In the illustrated embodiment, chassis 38 is formed of die cast metal and support 36 is fabricated from a non-conductive and/or non-magnetic material such as plastic. RFID transponder 34 and chassis 38 are roughly equidistant from a surface upon which the toy vehicle is placed, such as pathway 24, spaced from the pathway by wheels 40. An electromagnetic magnetic field generated at or near the pathway, such as by an RFID reader placed under the track upon which the toy vehicle moves, may induce interfering eddy currents in a metal chassis. This interference in turn may impede the operation of an RFID transponder. Providing chassis 38 with slot 50 circumvents any such interference, and thus may allow more accurate data transfer between an RFID transponder positioned in the toy vehicle and an RFID reader.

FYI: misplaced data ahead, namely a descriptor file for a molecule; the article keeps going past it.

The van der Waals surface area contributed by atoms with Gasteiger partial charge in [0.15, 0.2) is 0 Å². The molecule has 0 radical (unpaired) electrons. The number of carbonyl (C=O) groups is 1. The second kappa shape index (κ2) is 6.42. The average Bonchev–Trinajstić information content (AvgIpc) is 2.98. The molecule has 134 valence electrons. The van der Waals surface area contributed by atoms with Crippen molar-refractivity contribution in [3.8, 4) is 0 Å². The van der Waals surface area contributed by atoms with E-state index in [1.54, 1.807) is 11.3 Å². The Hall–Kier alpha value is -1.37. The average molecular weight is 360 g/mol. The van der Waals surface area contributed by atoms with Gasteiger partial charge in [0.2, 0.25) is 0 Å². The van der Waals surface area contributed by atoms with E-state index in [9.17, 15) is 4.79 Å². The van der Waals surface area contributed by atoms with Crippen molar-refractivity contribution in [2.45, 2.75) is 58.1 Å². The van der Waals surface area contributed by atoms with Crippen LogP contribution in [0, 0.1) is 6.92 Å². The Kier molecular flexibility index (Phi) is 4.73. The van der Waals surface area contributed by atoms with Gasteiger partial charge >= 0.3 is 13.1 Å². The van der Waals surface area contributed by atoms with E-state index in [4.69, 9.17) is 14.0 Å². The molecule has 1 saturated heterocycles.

With reference to FIGS. 1 and 3, RFID reader 16 is shown positioned underneath track 12, and includes a sensor coil 54 and associated circuitry (not separately shown) for generating an electromagnetic field via coil 54. RFID reader 16 is configured to generate an electromagnetic field, detect an identification signal produced by an RFID transponder within the field, and produce data representative of the toy vehicle that includes the RFID transponder. More particularly, and with reference to FIG. 3, RFID reader 16 generates an electromagnetic field 56, schematically indicated with dashed lines, that overlaps a portion of pathway 24. Thus, toy vehicle 14 traversing pathway 24 in the direction indicated by arrow A will engage electromagnetic field 56, at which point the vehicle's RFID transponder will produce an identification signal to identify the toy vehicle and the signal will be detected by the RFID reader.